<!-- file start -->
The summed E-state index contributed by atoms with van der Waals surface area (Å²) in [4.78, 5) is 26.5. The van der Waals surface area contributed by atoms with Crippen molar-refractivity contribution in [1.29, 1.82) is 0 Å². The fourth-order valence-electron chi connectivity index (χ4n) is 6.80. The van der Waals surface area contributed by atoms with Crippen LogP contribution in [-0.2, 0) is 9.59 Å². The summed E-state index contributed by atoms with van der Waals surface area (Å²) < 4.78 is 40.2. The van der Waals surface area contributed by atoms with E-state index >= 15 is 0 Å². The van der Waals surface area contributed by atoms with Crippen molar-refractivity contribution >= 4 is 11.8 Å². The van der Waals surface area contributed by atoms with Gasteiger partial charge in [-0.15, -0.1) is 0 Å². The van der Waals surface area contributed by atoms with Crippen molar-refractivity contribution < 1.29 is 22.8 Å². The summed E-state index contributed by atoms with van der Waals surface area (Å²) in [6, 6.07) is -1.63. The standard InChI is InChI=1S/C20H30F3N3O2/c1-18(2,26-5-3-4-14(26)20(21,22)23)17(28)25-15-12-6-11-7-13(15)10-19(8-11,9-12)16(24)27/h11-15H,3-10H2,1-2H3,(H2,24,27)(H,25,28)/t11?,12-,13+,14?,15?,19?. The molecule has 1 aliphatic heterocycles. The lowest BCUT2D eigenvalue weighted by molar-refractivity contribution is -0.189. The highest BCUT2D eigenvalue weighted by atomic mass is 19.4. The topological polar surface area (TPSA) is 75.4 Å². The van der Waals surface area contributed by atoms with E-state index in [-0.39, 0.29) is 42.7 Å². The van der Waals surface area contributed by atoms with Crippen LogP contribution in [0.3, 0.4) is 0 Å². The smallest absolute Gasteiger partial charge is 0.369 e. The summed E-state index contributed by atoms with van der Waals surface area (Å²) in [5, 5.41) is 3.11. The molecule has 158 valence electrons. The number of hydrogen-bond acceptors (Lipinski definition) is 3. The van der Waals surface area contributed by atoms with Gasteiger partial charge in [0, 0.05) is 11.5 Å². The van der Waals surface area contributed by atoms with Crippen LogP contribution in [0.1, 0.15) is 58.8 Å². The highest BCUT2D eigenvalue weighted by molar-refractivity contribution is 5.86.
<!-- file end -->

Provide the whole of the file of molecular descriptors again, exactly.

The summed E-state index contributed by atoms with van der Waals surface area (Å²) in [4.78, 5) is 26.5. The van der Waals surface area contributed by atoms with Crippen molar-refractivity contribution in [1.29, 1.82) is 0 Å². The fourth-order valence-electron chi connectivity index (χ4n) is 6.80. The van der Waals surface area contributed by atoms with Crippen LogP contribution in [-0.2, 0) is 9.59 Å². The summed E-state index contributed by atoms with van der Waals surface area (Å²) < 4.78 is 40.2. The van der Waals surface area contributed by atoms with E-state index >= 15 is 0 Å². The van der Waals surface area contributed by atoms with Crippen molar-refractivity contribution >= 4 is 11.8 Å². The van der Waals surface area contributed by atoms with Gasteiger partial charge in [-0.15, -0.1) is 0 Å². The van der Waals surface area contributed by atoms with Crippen molar-refractivity contribution < 1.29 is 22.8 Å². The summed E-state index contributed by atoms with van der Waals surface area (Å²) in [6, 6.07) is -1.63. The standard InChI is InChI=1S/C20H30F3N3O2/c1-18(2,26-5-3-4-14(26)20(21,22)23)17(28)25-15-12-6-11-7-13(15)10-19(8-11,9-12)16(24)27/h11-15H,3-10H2,1-2H3,(H2,24,27)(H,25,28)/t11?,12-,13+,14?,15?,19?. The molecule has 1 aliphatic heterocycles. The lowest BCUT2D eigenvalue weighted by molar-refractivity contribution is -0.189. The highest BCUT2D eigenvalue weighted by atomic mass is 19.4. The topological polar surface area (TPSA) is 75.4 Å². The van der Waals surface area contributed by atoms with E-state index in [-0.39, 0.29) is 42.7 Å². The van der Waals surface area contributed by atoms with Crippen LogP contribution in [0.3, 0.4) is 0 Å². The smallest absolute Gasteiger partial charge is 0.369 e. The summed E-state index contributed by atoms with van der Waals surface area (Å²) in [5, 5.41) is 3.11. The molecule has 158 valence electrons. The number of hydrogen-bond acceptors (Lipinski definition) is 3. The van der Waals surface area contributed by atoms with Gasteiger partial charge in [0, 0.05) is 11.5 Å². The van der Waals surface area contributed by atoms with Crippen LogP contribution in [0.1, 0.15) is 58.8 Å². The highest BCUT2D eigenvalue weighted by molar-refractivity contribution is 5.86.